Quantcast 2009 Eastern Conference Final: 2009 NBA Conference Finals Coverage


Eastern Conference Finals - Game 1 Recap

Orlando 107, Cleveland 106 - Magic lead series, 1-0
LeBron James is always figuring out ways to do the improbable every time he steps on a basketball court. Wednesday night in Cleveland, the NBA's reigning superstar might have pulled off the most amazing act of all: He scored 49 points and made his team look bad in the process.
All great basketball players have faced the puzzling, paradoxical moment when a high-scoring game--a statistical showpiece--represents a negative development for the team. Michael Jordan faced this problem in his earlier years with the Chicago Bulls. Kobe Bryant endured such exquisite agony in his first years with the Lakers. In Game 1 of the Eastern Conference finals, King James found out that his unwillingness to share the ball with his subjects--errr, uhhh, teammates--could prevent the Cleveland Cavaliers from ascending to the throne and wearing the crown of ultimate victory.
The scene inside Quicken Loans Arena was as undeniable as it was shocking: Usually, the sight of LeBron posting 49 points--as he did in this contest--would translate to an easy conquest for the Cavs, who stepped on court with a perfect playoff record. After eight wins in as many games--some of them due to 40-point explosions by the league MVP--the crew from Cleveland didn't appear to be vulnerable against the Orlando Magic. Neither did they seem to be susceptible to a breakdown in fundamentals.

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Yet, after rolling to a 63-48 halftime lead on the strength of blended team basketball, the Cavs dragged through the second half and were lulled to sleep by their own superman. As LeBron held onto the ball and bled the shot clock on nearly every Cleveland possession, the rest of the Cavs stood around and watched. Awesome players are fun to watch, and anyone with LBJ's immense gifts should receive a majority of touches and shot opportunities. With that said, a meal-ticket scorer must always keep his role players involved and attentive. The moment a team turns into one superstar and four bystanders, the game shifts from a 5-on-5 competition to a 1-on-5 mismatch. This is what happened in the third and fourth quarters of the Magic-Cavs lid-lifter: LeBron--even when scoring--took his teammates out of the flow at the offensive end. The stagnant nature of Cleveland's halfcourt sets translated to the defensive end, where Mike Brown's bunch was caught flat-footed against Orlando's crisp passing, excellent floor spacing, and ice-veins 3-point shooting from an array of accurate bombers. The Magic love to shoot the long ball, and after making just two threes in the first half, Stan Van Gundy's guys knocked down seven 3-pointers in the second half, the biggest one coming when Rashard Lewis nailed a game-winning triple over a slow-reacting Anderson Varejao with 14.7 seconds left in regulation. When Cleveland guards Delonte West and Mo Williams missed jumpers in the final 10 seconds, the underdogs from Disney's Magic Kingdom had stolen home court from the King of Cleveland. LeBron was left to wonder why a 15-point halftime bulge turned into a shocking upset loss. It should dawn upon the best player in basketball--you don't get to be a king without being smart, after all--that if he had kept his teammates involved midway through the second half, the Cavs would have displayed more energy and tenacity in all aspects of competition.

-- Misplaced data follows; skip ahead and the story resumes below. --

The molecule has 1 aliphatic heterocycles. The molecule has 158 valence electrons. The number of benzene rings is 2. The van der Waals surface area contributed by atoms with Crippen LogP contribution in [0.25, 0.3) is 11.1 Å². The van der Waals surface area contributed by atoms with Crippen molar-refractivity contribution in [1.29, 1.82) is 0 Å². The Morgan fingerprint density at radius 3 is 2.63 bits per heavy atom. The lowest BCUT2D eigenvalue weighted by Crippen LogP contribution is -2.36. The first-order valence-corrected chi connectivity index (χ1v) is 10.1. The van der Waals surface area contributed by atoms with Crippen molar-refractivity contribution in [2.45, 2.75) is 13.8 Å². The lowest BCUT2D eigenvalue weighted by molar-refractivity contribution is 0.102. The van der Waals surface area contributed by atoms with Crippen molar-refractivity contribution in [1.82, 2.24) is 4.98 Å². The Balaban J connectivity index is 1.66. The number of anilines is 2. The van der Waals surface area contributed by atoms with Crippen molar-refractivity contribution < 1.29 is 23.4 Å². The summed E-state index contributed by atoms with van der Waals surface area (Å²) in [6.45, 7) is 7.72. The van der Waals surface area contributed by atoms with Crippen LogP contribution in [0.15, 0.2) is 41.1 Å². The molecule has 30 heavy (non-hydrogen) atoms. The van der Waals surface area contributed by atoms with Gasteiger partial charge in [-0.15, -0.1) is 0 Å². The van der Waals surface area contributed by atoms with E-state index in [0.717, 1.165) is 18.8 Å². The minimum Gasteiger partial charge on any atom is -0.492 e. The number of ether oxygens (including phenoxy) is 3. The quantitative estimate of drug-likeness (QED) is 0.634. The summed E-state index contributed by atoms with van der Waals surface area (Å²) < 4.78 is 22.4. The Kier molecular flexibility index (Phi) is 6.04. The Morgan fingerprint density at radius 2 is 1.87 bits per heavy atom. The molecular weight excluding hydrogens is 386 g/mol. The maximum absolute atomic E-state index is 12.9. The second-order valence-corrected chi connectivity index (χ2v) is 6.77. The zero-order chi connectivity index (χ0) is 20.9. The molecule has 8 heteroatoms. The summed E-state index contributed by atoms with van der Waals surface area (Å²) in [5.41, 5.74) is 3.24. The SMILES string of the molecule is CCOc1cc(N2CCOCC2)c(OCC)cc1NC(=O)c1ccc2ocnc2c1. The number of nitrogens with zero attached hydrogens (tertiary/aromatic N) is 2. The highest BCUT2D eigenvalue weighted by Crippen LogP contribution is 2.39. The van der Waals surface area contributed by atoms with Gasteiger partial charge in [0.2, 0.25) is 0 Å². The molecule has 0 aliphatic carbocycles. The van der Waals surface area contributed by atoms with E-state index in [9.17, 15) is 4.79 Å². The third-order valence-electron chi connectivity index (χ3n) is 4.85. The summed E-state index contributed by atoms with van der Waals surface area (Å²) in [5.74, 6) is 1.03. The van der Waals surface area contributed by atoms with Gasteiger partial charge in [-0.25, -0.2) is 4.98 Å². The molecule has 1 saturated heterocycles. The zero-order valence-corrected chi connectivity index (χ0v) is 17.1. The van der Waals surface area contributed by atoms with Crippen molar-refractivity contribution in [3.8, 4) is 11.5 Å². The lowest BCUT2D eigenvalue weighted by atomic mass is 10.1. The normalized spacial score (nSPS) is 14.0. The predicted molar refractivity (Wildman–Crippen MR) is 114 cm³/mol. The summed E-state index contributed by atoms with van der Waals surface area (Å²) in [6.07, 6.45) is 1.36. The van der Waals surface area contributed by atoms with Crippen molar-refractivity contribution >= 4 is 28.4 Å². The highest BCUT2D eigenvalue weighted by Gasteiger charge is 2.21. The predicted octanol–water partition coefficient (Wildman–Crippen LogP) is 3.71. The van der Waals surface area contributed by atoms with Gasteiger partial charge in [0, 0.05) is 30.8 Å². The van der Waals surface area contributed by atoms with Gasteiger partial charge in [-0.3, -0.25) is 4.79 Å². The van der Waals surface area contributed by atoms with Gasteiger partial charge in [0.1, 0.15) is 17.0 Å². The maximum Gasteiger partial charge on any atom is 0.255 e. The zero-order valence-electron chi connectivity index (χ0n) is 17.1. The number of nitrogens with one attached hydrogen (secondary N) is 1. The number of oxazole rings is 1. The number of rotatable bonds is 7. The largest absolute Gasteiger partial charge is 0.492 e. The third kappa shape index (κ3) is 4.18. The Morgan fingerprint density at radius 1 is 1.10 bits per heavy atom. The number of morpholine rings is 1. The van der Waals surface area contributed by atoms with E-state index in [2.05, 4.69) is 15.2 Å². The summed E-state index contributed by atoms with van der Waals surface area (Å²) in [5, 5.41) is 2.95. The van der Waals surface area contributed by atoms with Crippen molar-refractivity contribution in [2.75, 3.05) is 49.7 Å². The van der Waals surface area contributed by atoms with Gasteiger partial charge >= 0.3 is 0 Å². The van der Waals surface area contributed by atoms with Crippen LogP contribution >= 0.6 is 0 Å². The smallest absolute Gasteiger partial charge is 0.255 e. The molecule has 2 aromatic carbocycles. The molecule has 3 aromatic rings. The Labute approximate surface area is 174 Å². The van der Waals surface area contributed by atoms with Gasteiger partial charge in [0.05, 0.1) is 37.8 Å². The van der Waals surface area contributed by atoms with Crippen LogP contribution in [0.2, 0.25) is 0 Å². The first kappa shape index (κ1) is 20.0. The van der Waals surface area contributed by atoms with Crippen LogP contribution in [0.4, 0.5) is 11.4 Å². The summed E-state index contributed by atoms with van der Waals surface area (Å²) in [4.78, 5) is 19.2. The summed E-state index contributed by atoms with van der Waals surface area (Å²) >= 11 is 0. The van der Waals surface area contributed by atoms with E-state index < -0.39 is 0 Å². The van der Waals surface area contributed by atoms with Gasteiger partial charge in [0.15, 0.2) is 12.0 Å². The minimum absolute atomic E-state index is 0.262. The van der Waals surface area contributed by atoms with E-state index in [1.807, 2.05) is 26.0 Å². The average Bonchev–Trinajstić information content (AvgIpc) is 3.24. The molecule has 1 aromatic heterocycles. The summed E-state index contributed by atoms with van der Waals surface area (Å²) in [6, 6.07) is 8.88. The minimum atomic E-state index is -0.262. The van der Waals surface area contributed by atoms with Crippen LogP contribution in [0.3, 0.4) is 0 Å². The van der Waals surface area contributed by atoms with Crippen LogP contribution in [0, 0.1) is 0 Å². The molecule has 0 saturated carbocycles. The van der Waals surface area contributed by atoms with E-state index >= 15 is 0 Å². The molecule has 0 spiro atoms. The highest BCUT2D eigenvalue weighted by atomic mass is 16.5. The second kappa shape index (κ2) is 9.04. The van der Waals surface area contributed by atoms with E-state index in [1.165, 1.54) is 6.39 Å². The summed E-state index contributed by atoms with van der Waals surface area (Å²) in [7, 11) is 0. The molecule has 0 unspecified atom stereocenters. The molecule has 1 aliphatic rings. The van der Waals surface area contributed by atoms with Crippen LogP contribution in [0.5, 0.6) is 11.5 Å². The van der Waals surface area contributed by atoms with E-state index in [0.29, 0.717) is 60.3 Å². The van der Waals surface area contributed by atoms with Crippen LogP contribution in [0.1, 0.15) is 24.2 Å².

As it stands, the Magic have swiped the first game and have injected fresh life into the series, not to mention the NBA postseason as a whole. One round after the L.A. Lakers overcame a Game 1 home loss to push past Houston, the other top seed in the playoffs must do the same thing against an Orlando team that has to be overflowing with confidence. Game 2 is Friday in Cleveland, where the homestanding Cavs have suddenly been thrust into a must-win situation. Expect King James to delegate more authority to his teammates. If he doesn't, Orlando will be happy to see LeBron post 49 more points... and hop on a plane to north Florida with a 0-2 series deficit.


By Matt Zemek
Pro-Basketball Fans staff-writer

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